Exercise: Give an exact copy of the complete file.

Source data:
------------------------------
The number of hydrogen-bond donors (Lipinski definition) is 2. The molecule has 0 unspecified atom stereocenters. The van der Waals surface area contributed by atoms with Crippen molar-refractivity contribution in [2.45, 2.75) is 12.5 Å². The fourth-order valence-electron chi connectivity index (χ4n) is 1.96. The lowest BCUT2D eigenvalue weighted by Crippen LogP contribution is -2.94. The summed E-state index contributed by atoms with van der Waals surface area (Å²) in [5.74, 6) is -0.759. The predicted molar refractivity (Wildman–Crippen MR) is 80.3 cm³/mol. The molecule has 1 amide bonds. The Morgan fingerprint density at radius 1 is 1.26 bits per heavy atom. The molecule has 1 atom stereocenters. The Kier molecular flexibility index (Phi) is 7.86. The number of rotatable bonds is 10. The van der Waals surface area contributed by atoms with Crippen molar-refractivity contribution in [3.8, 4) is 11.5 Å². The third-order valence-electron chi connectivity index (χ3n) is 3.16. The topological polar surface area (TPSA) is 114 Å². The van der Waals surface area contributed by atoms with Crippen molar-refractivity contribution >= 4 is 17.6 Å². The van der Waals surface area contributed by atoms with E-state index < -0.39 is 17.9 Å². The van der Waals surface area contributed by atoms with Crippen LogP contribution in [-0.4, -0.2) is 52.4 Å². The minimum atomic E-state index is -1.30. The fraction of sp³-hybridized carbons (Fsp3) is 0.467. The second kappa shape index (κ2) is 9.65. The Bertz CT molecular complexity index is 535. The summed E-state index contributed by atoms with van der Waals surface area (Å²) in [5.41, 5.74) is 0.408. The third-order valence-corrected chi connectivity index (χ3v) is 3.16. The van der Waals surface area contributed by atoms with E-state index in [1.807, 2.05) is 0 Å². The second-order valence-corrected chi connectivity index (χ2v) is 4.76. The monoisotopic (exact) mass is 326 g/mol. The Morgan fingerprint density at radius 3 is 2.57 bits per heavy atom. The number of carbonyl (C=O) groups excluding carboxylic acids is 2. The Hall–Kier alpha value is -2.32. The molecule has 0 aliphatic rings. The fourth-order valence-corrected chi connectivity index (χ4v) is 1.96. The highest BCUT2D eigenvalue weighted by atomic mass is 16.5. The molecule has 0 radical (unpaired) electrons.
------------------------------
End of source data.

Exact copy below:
The number of hydrogen-bond donors (Lipinski definition) is 2. The molecule has 0 unspecified atom stereocenters. The van der Waals surface area contributed by atoms with Crippen molar-refractivity contribution in [2.45, 2.75) is 12.5 Å². The fourth-order valence-electron chi connectivity index (χ4n) is 1.96. The lowest BCUT2D eigenvalue weighted by Crippen LogP contribution is -2.94. The summed E-state index contributed by atoms with van der Waals surface area (Å²) in [5.74, 6) is -0.759. The predicted molar refractivity (Wildman–Crippen MR) is 80.3 cm³/mol. The molecule has 1 amide bonds. The Morgan fingerprint density at radius 1 is 1.26 bits per heavy atom. The molecule has 1 atom stereocenters. The Kier molecular flexibility index (Phi) is 7.86. The number of rotatable bonds is 10. The van der Waals surface area contributed by atoms with Crippen molar-refractivity contribution in [3.8, 4) is 11.5 Å². The third-order valence-electron chi connectivity index (χ3n) is 3.16. The topological polar surface area (TPSA) is 114 Å². The van der Waals surface area contributed by atoms with Crippen molar-refractivity contribution >= 4 is 17.6 Å². The van der Waals surface area contributed by atoms with E-state index < -0.39 is 17.9 Å². The van der Waals surface area contributed by atoms with Crippen LogP contribution in [-0.4, -0.2) is 52.4 Å². The minimum atomic E-state index is -1.30. The fraction of sp³-hybridized carbons (Fsp3) is 0.467. The second kappa shape index (κ2) is 9.65. The Bertz CT molecular complexity index is 535. The summed E-state index contributed by atoms with van der Waals surface area (Å²) in [5.41, 5.74) is 0.408. The third-order valence-corrected chi connectivity index (χ3v) is 3.16. The van der Waals surface area contributed by atoms with E-state index in [1.807, 2.05) is 0 Å². The second-order valence-corrected chi connectivity index (χ2v) is 4.76. The monoisotopic (exact) mass is 326 g/mol. The Morgan fingerprint density at radius 3 is 2.57 bits per heavy atom. The number of carbonyl (C=O) groups excluding carboxylic acids is 2. The Hall–Kier alpha value is -2.32. The molecule has 0 aliphatic rings. The fourth-order valence-corrected chi connectivity index (χ4v) is 1.96. The highest BCUT2D eigenvalue weighted by atomic mass is 16.5. The molecule has 0 radical (unpaired) electrons.